Safeway Tracks Shipments to Alaska Stores, DCs

By Claire Swedberg

The supermarket chain is using a system of active RFID tags and readers to track cargo containers transported by shipping and logistics company Horizon Lines.

Safeway is utilizing a system of active RFID tags and readers to track cargo containers filled with cases of canned food, paper goods, boxes of cereals and other groceries as they leave distribution centers in Washington State and travel across Alaska to the chain's stores and distribution centers. The RFID system, deployed by container shipping and logistics company Horizon Lines, went live in late September with 5,100 of Horizon's 7,000 cargo containers tagged.

These containers are destined for Safeway and other customers. Thus far, however, Safeway is the only one with RFID readers installed at its own facilities. Horizon has installed Identec Solutions RFID interrogators at its Alaska sea terminal, as well as at three locations on the Glenn and Parks highways, traveling north and south between the terminal and Fairbanks. Safeway is using the same Identec Solutions readers at three of its facilities in Alaska—two stores and a distribution center.

Rick Kessler

The system was designed and implemented by Horizon Services Group, an IT subsidiary of Horizon Lines that is looking to extend this RFID infrastructure to roads, stores and DCs throughout the lower 48 U.S. states. In Alaska, Horizon deployed 12 interrogators at various points, from the port to Safeway stores, in order to provide the food retailer real-time shipment visibility during all phases of transit. Horizon is ready to make the system available to any of its other Alaska clients, says Rick Kessler, CIO of Horizon Lines and president and CEO of Horizon Services Group.

"What we wanted was to put the infrastructure in place to increase visibility from the terminal to the distribution centers and stores," Kessler says. Safeway has readers in place at its North Pole, Alaska, store, and at another site south of Fairbanks. It also has readers at its distribution center in Anchorage, and more DCs in Washington State—one in Bellevue, another in Auburn—from which Alaska-bound shipments depart.

Horizon Lines transports about 300,000 cargo containers of goods annually, 66,000 within Alaska. The biggest problem for Horizon, says Kessler, has been helping customers track a container's location as it moves from the port by truck. Until now, visibility has been limited to the seaport in Washington State, where the container has been loaded onto a ship, and to the destination seaport. Once the container left the Anchorage terminal on a truck bound for a store or warehouse, the visibility disappeared and Horizon Lines depended on phone calls to drivers and dispatchers to confirm a container's location at any given time.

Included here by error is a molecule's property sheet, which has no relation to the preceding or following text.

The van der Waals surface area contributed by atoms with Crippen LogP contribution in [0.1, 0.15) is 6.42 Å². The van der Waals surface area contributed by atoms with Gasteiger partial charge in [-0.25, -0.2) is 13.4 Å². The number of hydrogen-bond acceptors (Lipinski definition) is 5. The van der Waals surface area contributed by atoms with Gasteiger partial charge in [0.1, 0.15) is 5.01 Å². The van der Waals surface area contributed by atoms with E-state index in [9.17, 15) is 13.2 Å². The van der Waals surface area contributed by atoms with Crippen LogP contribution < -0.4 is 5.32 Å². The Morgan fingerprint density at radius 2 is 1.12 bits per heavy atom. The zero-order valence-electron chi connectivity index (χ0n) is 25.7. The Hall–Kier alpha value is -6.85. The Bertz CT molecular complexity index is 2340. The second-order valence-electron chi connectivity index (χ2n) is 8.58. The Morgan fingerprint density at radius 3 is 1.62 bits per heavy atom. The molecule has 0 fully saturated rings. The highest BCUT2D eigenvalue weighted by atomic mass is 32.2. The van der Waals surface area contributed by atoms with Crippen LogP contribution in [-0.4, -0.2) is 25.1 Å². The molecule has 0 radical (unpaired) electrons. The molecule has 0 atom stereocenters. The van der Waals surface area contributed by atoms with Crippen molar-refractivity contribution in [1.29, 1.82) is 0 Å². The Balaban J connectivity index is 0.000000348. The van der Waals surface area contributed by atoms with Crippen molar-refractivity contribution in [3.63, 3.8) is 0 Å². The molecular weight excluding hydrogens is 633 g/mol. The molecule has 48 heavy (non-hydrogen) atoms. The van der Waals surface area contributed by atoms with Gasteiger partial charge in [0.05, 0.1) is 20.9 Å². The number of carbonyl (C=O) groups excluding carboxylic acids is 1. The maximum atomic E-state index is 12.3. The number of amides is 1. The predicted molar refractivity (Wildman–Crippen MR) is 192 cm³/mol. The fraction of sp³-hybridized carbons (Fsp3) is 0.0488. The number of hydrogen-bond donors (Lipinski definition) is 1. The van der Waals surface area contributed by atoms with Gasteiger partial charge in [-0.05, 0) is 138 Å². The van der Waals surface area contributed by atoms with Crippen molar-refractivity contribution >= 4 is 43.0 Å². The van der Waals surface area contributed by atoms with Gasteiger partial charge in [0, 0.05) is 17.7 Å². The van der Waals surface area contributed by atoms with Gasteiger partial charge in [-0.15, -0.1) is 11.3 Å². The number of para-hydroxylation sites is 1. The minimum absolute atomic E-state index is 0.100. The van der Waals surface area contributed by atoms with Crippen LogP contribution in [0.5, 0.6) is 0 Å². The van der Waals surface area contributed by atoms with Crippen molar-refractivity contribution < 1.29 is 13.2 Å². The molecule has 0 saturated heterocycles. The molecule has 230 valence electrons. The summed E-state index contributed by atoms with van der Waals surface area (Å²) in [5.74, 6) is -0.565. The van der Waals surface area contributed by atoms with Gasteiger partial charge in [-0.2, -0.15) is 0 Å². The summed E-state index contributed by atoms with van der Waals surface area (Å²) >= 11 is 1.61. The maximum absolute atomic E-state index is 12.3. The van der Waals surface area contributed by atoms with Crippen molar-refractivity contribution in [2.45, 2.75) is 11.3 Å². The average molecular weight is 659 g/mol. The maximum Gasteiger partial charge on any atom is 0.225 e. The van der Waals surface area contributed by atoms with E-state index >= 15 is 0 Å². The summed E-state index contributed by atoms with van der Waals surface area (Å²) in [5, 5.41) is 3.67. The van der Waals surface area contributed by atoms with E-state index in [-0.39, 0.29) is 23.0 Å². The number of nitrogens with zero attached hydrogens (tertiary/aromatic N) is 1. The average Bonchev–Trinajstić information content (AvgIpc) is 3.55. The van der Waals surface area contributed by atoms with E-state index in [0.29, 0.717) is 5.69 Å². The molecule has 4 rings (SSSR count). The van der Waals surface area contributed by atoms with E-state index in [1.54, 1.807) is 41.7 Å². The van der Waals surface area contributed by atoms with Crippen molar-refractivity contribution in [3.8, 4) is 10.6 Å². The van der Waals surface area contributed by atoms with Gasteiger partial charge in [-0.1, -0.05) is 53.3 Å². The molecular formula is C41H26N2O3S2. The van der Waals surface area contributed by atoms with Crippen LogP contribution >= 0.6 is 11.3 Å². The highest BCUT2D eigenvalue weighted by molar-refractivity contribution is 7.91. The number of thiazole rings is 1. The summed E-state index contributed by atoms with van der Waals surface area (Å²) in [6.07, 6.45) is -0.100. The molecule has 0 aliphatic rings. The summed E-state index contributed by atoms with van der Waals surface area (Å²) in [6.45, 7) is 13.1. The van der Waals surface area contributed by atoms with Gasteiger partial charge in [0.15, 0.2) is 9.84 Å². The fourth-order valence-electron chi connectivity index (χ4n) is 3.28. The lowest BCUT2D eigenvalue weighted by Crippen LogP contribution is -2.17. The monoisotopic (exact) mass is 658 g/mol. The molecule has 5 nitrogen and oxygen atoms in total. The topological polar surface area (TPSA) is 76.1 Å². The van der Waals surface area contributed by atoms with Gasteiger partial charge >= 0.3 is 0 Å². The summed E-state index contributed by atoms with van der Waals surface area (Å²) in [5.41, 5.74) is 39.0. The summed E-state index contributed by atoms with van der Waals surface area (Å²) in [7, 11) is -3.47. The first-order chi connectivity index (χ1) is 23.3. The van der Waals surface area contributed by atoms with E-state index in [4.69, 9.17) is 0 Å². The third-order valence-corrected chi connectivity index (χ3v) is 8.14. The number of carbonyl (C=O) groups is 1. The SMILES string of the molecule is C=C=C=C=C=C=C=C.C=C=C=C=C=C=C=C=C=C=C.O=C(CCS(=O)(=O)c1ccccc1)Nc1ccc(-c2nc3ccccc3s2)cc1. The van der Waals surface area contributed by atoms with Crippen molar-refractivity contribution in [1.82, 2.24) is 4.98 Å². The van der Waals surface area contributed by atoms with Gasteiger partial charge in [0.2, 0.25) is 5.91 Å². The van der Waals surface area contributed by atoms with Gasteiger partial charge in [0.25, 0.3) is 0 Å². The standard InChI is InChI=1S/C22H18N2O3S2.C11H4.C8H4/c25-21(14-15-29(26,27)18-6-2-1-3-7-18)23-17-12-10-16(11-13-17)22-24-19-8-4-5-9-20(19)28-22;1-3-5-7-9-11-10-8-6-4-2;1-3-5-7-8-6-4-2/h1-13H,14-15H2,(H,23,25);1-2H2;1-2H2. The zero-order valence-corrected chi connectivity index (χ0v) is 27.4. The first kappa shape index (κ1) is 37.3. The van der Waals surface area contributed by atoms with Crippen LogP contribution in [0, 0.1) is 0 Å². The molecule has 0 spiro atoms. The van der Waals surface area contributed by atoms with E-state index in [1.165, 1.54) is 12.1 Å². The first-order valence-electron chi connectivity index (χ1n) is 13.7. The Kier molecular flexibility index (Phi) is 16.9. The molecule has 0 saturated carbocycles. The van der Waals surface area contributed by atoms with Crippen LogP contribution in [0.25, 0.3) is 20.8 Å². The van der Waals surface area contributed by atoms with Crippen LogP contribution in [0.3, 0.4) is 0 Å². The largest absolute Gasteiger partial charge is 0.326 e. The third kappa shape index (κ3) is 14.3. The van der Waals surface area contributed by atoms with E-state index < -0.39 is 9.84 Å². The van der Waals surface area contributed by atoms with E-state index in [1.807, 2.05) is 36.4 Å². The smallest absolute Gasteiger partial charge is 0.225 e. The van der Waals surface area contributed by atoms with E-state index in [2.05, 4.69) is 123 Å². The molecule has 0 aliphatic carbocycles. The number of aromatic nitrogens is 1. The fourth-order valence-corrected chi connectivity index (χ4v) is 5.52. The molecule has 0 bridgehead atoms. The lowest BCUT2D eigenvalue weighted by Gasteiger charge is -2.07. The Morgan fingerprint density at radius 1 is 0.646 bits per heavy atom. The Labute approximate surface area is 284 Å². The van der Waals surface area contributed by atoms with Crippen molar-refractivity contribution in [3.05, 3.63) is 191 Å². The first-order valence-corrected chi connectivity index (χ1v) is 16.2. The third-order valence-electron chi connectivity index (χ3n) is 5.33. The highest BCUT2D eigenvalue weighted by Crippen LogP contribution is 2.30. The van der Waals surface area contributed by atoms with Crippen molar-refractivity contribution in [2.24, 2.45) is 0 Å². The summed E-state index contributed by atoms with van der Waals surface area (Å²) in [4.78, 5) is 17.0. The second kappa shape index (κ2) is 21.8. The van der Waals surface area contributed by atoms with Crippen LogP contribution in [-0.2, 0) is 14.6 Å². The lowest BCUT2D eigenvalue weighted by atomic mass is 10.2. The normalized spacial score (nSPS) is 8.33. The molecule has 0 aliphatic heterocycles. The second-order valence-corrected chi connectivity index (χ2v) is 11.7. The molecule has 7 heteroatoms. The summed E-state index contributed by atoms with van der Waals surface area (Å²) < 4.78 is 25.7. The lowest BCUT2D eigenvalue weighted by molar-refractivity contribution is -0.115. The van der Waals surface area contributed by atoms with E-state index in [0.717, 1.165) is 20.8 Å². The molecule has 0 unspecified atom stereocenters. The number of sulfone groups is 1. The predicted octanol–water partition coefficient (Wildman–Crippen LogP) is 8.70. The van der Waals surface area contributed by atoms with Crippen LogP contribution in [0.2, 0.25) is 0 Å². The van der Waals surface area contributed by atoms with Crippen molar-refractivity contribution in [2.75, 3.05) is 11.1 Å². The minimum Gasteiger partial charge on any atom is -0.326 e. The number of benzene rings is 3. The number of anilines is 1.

Horizon now has a system in which RFID readers are deployed at the point of unloading in the Alaska terminal, as well as at the exit and final security gates. From there, trucks heading for Fairbanks pass three RFID readers and antennas installed in boxes containing electronic equipment used by the Alaska Department of Transportation's Intelligent Transportation Systems (ITS) program—an infrastructure that transmits wireless and wireline communications-based information.

The Identec readers receive signals transmitted by the active Identec 915 MHz tags on the containers every few seconds, capturing the container's unique ID number as the truck drives by at speeds of up to 75 miles per hour and at temperatures as cold as -50 degrees. That unique RFID number is then sent, along with the time of the transmission, via a cellular connection to Horizon's portal, where the data is made available to its clients. Kessler says the company could store data about the shipment on the tags but chose not to "for numerous reasons." One is that with Horizon storing all the data about the container's contents in its back-end system, there's no reason to carry that data on the tag. The system can also automatically send an alert if a shipment, for example, passes the final reader about one hour south of a Safewaystore. This alerts workers to prepare for receiving.

Skinner says the roadside interrogators have thus far shown a read rate of about 95 percent, and all the readers combined have recorded about 79,000 RFID reads since September. Horizon set up cellular communications while Identec provided the site surveys, hardware and reader software.

Safeway only needs visibility for the containers heading north to its Fairbanks-area stores, says Greg Skinner, Horizon Sources' RFID project lead. Still, he points out, the readers are capable of capturing reads on containers moving both north and south.

The value for the customer, Kessler says, lies in allowing the customer to know where all their freight is and how soon they'll receive it. It also allows Horizon Lines to track its empty containers, and could lead to the tracking of containers in its own yard, Kessler says.

Although Horizon hopes to deploy RFID readers and tagged cargo containers throughout the country, Kessler states, Alaska has been a good place to start. "It's a good closed-loop environment. The equipment stays inside that trade lane [Tacoma to Alaska], and Alaska has a limited number of highways." Skinner adds that with the infrastructure in place in Alaska, it would be fairly simple for other customers to join into the tracking system. "The solution is already built—if another customer wants to hook up, it's just a matter of building out the readers [at distribution centers or stores]," he says.